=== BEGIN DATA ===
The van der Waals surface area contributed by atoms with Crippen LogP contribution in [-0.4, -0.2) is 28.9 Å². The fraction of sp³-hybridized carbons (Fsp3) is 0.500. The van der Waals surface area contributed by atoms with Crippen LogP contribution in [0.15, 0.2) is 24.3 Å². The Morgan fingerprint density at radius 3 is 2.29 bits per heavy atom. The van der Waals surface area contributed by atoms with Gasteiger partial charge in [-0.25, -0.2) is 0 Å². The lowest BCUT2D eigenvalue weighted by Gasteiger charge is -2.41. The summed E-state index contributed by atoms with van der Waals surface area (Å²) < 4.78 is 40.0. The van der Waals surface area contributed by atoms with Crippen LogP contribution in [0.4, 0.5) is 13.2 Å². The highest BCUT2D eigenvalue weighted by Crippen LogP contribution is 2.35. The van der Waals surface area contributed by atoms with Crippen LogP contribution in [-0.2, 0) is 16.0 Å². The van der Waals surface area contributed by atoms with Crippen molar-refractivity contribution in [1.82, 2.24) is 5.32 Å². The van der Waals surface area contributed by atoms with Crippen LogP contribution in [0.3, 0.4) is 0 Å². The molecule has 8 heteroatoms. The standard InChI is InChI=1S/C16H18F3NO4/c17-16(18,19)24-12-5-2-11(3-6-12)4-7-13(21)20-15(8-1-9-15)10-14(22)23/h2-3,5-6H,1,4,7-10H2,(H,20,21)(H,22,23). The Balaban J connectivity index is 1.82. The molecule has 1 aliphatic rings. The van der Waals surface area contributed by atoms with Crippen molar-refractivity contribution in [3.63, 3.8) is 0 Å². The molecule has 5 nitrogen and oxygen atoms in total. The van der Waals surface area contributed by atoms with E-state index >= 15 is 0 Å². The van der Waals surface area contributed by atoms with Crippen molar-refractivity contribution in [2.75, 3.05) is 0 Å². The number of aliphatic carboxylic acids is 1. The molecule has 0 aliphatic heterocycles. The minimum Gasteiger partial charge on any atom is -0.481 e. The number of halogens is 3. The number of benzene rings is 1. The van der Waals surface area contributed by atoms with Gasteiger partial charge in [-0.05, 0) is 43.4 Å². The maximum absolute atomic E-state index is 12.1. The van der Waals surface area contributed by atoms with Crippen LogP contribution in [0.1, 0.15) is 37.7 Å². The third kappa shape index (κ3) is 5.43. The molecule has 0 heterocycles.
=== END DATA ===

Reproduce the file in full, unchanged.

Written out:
The van der Waals surface area contributed by atoms with Crippen LogP contribution in [-0.4, -0.2) is 28.9 Å². The fraction of sp³-hybridized carbons (Fsp3) is 0.500. The van der Waals surface area contributed by atoms with Crippen LogP contribution in [0.15, 0.2) is 24.3 Å². The Morgan fingerprint density at radius 3 is 2.29 bits per heavy atom. The van der Waals surface area contributed by atoms with Gasteiger partial charge in [-0.25, -0.2) is 0 Å². The lowest BCUT2D eigenvalue weighted by Gasteiger charge is -2.41. The summed E-state index contributed by atoms with van der Waals surface area (Å²) < 4.78 is 40.0. The van der Waals surface area contributed by atoms with Crippen LogP contribution in [0.4, 0.5) is 13.2 Å². The highest BCUT2D eigenvalue weighted by Crippen LogP contribution is 2.35. The van der Waals surface area contributed by atoms with Crippen LogP contribution in [-0.2, 0) is 16.0 Å². The van der Waals surface area contributed by atoms with Crippen molar-refractivity contribution in [1.82, 2.24) is 5.32 Å². The van der Waals surface area contributed by atoms with Crippen LogP contribution in [0.3, 0.4) is 0 Å². The molecule has 8 heteroatoms. The standard InChI is InChI=1S/C16H18F3NO4/c17-16(18,19)24-12-5-2-11(3-6-12)4-7-13(21)20-15(8-1-9-15)10-14(22)23/h2-3,5-6H,1,4,7-10H2,(H,20,21)(H,22,23). The Balaban J connectivity index is 1.82. The molecule has 1 aliphatic rings. The van der Waals surface area contributed by atoms with Crippen molar-refractivity contribution in [3.63, 3.8) is 0 Å². The molecule has 5 nitrogen and oxygen atoms in total. The van der Waals surface area contributed by atoms with E-state index >= 15 is 0 Å². The van der Waals surface area contributed by atoms with Crippen molar-refractivity contribution in [2.75, 3.05) is 0 Å². The number of aliphatic carboxylic acids is 1. The molecule has 0 aliphatic heterocycles. The minimum Gasteiger partial charge on any atom is -0.481 e. The number of halogens is 3. The number of benzene rings is 1. The van der Waals surface area contributed by atoms with Gasteiger partial charge in [-0.05, 0) is 43.4 Å². The maximum absolute atomic E-state index is 12.1. The van der Waals surface area contributed by atoms with Crippen LogP contribution in [0.1, 0.15) is 37.7 Å². The third kappa shape index (κ3) is 5.43. The molecule has 0 heterocycles.